According to the BBC News certain ‘Ancient’ and ‘Red Brick’ Universities in the UK want to raise student tuition fees above the current £3,225-a-year. In some cases the sum of £9,000 per year has been suggested. The Russell Group comprises:
- University of Birmingham
- University of Bristol
- University of Cambridge
- Cardiff University
- University of Edinburgh
- University of Glasgow
- Imperial College London
- King’s College London, (University of London)
- University College London, (University of London)
- University of Leeds
- University of Liverpool
- London School of Economics, (University of London)
- University of Manchester
- University of Newcastle
- University of Nottingham
- Queen’s University Belfast
- University of Oxford
- University of Sheffield
- University of Southampton
- University of Warwick
and thinks that:
The influential Russell Group, representing 20 prestigious universities, has now told the review that the only practical way of funding higher education is to have higher charges for students. There would also be a reduction in the subsidy on student loans, with repayments at more of a commercial rate. It argues that the fairest and most effective system is to charge the students whose job prospects will have improved by getting a degree. It wants higher fees to create a “more differentiated market in higher education”, in which the different costs of courses – and potential value to students – would be reflected in the price.
But, why is this the only practical way? Why do student loans need to suffer from reduced subsidy? Why is this fairer?
In reality it seems that these Universities wish to make more money than they currently are doing – I don’t notice any of these universities contracting particularly. The student loans subsidy increases are to account for the loans system (running a deficit) argued for as apart of actually introducing the initial loan concept. I’ve no idea why this is fairer unless the Russell Group is actually saying that the higher the price per degree programme the better the degree programme. I’d suggest the likes of Oxford and Cambridge could provide terrible teaching outcomes but still charge any amount they like based on their research reputation and that of being an ‘Ancient’. Neither has any direct link to teaching quality and outcomes – although research does have an implied link to teaching outcomes.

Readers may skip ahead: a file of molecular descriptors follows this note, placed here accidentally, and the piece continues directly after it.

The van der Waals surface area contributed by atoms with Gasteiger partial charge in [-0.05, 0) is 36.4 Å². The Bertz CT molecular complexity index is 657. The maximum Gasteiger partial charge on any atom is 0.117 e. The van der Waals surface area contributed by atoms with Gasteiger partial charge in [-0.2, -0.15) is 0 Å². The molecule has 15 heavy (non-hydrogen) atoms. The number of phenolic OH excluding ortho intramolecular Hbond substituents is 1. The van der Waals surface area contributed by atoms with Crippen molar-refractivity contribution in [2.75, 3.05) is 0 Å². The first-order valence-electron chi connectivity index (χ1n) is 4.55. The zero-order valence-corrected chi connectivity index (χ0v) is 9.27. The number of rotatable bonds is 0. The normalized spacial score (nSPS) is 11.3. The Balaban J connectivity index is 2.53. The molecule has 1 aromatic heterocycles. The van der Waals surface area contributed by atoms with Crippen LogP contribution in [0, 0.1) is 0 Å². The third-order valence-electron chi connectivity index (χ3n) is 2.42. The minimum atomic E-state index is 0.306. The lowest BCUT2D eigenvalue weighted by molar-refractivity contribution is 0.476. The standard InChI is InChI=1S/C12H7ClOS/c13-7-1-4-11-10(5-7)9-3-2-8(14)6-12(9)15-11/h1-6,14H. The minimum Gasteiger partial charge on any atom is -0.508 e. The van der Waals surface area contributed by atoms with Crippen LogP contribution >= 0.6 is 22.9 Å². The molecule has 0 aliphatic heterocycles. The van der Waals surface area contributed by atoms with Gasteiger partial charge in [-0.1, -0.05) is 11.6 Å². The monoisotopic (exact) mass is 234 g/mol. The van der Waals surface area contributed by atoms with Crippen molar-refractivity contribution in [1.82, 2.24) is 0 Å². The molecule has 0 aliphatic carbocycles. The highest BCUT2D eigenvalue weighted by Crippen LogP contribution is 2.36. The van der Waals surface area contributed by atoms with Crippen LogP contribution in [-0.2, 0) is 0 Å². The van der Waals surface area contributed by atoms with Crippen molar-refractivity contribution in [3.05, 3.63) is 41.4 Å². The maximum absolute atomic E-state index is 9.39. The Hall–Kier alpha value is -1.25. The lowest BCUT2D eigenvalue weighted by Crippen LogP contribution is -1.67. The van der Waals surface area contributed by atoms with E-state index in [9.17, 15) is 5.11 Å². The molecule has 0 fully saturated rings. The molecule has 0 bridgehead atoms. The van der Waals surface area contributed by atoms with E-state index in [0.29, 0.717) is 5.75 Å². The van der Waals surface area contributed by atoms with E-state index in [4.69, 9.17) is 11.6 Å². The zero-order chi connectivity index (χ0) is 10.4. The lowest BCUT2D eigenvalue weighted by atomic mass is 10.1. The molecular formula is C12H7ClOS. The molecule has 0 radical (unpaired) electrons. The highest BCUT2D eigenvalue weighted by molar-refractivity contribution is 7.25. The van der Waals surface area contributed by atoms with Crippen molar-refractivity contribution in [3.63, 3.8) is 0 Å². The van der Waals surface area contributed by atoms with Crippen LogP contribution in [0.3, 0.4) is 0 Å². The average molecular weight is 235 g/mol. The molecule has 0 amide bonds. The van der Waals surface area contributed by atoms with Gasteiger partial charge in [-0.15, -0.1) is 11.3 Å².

I am not averse to some form of charging, indeed I think proportionate student fees are good thing, but this must be measured – anything over £3,500 being way too much in the present climate; and the loan must be subsidised. In fact the Welsh system seems to be working well – lets start with that as a template!
Addendum – 18th May 2010
It seems to me that ‘fairness’, so paramount in the minds of the Russell Group hierarchy, would be best served based on academic ability and not financial ability. If there is a shortfall in costs then this should be made up from central funding – in this way we all have some ‘skin in the game’1.
- A term coined by renowned investor Warren Buffett referring to a situation in which high-ranking insiders use their own money to buy stock in the company they are running. In this case I’m using it to suggest that Student, Government, and University should all have some investment in the education of students, which we’ll loose if we fail.